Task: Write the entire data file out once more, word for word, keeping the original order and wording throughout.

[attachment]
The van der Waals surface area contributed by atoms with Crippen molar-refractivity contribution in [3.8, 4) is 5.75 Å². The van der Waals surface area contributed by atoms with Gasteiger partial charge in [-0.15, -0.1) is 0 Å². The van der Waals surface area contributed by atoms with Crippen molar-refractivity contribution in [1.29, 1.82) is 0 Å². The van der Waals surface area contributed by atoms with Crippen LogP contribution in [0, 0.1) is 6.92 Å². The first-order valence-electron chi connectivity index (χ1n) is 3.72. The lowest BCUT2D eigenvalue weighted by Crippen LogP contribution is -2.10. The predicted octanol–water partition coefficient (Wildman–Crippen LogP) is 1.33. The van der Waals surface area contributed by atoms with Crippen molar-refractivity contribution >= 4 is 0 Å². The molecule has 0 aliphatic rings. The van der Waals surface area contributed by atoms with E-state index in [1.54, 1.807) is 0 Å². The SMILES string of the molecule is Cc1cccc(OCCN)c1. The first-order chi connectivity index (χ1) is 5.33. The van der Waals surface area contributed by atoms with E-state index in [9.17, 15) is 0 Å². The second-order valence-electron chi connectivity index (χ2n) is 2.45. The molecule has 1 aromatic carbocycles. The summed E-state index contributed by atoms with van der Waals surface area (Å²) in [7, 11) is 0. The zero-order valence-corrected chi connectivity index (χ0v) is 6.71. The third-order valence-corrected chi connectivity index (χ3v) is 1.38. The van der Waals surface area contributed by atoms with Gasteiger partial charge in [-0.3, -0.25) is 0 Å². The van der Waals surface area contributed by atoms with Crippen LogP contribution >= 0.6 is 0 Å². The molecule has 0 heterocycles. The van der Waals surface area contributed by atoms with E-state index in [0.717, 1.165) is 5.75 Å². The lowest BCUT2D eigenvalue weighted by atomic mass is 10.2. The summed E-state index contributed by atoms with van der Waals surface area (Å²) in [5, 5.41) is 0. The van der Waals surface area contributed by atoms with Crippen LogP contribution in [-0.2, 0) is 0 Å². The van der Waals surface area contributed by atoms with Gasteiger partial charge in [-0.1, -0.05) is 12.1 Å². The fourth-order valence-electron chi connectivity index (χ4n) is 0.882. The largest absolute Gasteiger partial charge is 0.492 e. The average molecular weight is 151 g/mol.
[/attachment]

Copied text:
The van der Waals surface area contributed by atoms with Crippen molar-refractivity contribution in [3.8, 4) is 5.75 Å². The van der Waals surface area contributed by atoms with Gasteiger partial charge in [-0.15, -0.1) is 0 Å². The van der Waals surface area contributed by atoms with Crippen molar-refractivity contribution in [1.29, 1.82) is 0 Å². The van der Waals surface area contributed by atoms with Crippen LogP contribution in [0, 0.1) is 6.92 Å². The first-order valence-electron chi connectivity index (χ1n) is 3.72. The lowest BCUT2D eigenvalue weighted by Crippen LogP contribution is -2.10. The predicted octanol–water partition coefficient (Wildman–Crippen LogP) is 1.33. The van der Waals surface area contributed by atoms with Crippen molar-refractivity contribution >= 4 is 0 Å². The molecule has 0 aliphatic rings. The van der Waals surface area contributed by atoms with E-state index in [1.54, 1.807) is 0 Å². The SMILES string of the molecule is Cc1cccc(OCCN)c1. The first-order chi connectivity index (χ1) is 5.33. The van der Waals surface area contributed by atoms with E-state index in [9.17, 15) is 0 Å². The second-order valence-electron chi connectivity index (χ2n) is 2.45. The molecule has 1 aromatic carbocycles. The summed E-state index contributed by atoms with van der Waals surface area (Å²) in [7, 11) is 0. The zero-order valence-corrected chi connectivity index (χ0v) is 6.71. The third-order valence-corrected chi connectivity index (χ3v) is 1.38. The van der Waals surface area contributed by atoms with Gasteiger partial charge in [-0.3, -0.25) is 0 Å². The van der Waals surface area contributed by atoms with Crippen LogP contribution >= 0.6 is 0 Å². The molecule has 0 heterocycles. The van der Waals surface area contributed by atoms with E-state index in [0.717, 1.165) is 5.75 Å². The lowest BCUT2D eigenvalue weighted by atomic mass is 10.2. The summed E-state index contributed by atoms with van der Waals surface area (Å²) in [5, 5.41) is 0. The van der Waals surface area contributed by atoms with Crippen LogP contribution in [-0.2, 0) is 0 Å². The van der Waals surface area contributed by atoms with Gasteiger partial charge in [-0.1, -0.05) is 12.1 Å². The fourth-order valence-electron chi connectivity index (χ4n) is 0.882. The largest absolute Gasteiger partial charge is 0.492 e. The average molecular weight is 151 g/mol.